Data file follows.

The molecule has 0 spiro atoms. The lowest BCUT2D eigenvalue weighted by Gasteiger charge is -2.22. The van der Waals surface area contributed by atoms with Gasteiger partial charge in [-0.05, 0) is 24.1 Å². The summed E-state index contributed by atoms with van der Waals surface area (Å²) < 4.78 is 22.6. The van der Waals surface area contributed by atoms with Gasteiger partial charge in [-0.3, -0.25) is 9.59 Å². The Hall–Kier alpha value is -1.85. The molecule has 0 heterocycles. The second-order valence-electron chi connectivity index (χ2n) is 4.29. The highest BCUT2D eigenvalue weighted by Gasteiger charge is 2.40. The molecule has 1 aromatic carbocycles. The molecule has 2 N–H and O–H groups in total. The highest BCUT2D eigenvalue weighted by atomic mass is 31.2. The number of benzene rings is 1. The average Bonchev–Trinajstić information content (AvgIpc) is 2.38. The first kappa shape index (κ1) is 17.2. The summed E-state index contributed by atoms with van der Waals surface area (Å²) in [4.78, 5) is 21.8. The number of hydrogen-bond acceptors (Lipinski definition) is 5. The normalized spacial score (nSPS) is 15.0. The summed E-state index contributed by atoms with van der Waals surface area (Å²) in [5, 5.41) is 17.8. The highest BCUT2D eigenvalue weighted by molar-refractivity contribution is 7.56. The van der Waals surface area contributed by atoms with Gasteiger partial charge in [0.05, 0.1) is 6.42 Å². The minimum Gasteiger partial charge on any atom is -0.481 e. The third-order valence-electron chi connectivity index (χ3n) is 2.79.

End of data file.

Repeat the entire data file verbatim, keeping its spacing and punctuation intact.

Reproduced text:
The molecule has 0 spiro atoms. The lowest BCUT2D eigenvalue weighted by Gasteiger charge is -2.22. The van der Waals surface area contributed by atoms with Gasteiger partial charge in [-0.05, 0) is 24.1 Å². The summed E-state index contributed by atoms with van der Waals surface area (Å²) < 4.78 is 22.6. The van der Waals surface area contributed by atoms with Gasteiger partial charge in [-0.3, -0.25) is 9.59 Å². The Hall–Kier alpha value is -1.85. The molecule has 0 heterocycles. The second-order valence-electron chi connectivity index (χ2n) is 4.29. The highest BCUT2D eigenvalue weighted by Gasteiger charge is 2.40. The molecule has 1 aromatic carbocycles. The molecule has 2 N–H and O–H groups in total. The highest BCUT2D eigenvalue weighted by atomic mass is 31.2. The number of benzene rings is 1. The average Bonchev–Trinajstić information content (AvgIpc) is 2.38. The first kappa shape index (κ1) is 17.2. The summed E-state index contributed by atoms with van der Waals surface area (Å²) in [4.78, 5) is 21.8. The number of hydrogen-bond acceptors (Lipinski definition) is 5. The normalized spacial score (nSPS) is 15.0. The summed E-state index contributed by atoms with van der Waals surface area (Å²) in [5, 5.41) is 17.8. The highest BCUT2D eigenvalue weighted by molar-refractivity contribution is 7.56. The van der Waals surface area contributed by atoms with Gasteiger partial charge in [0.05, 0.1) is 6.42 Å². The minimum Gasteiger partial charge on any atom is -0.481 e. The third-order valence-electron chi connectivity index (χ3n) is 2.79.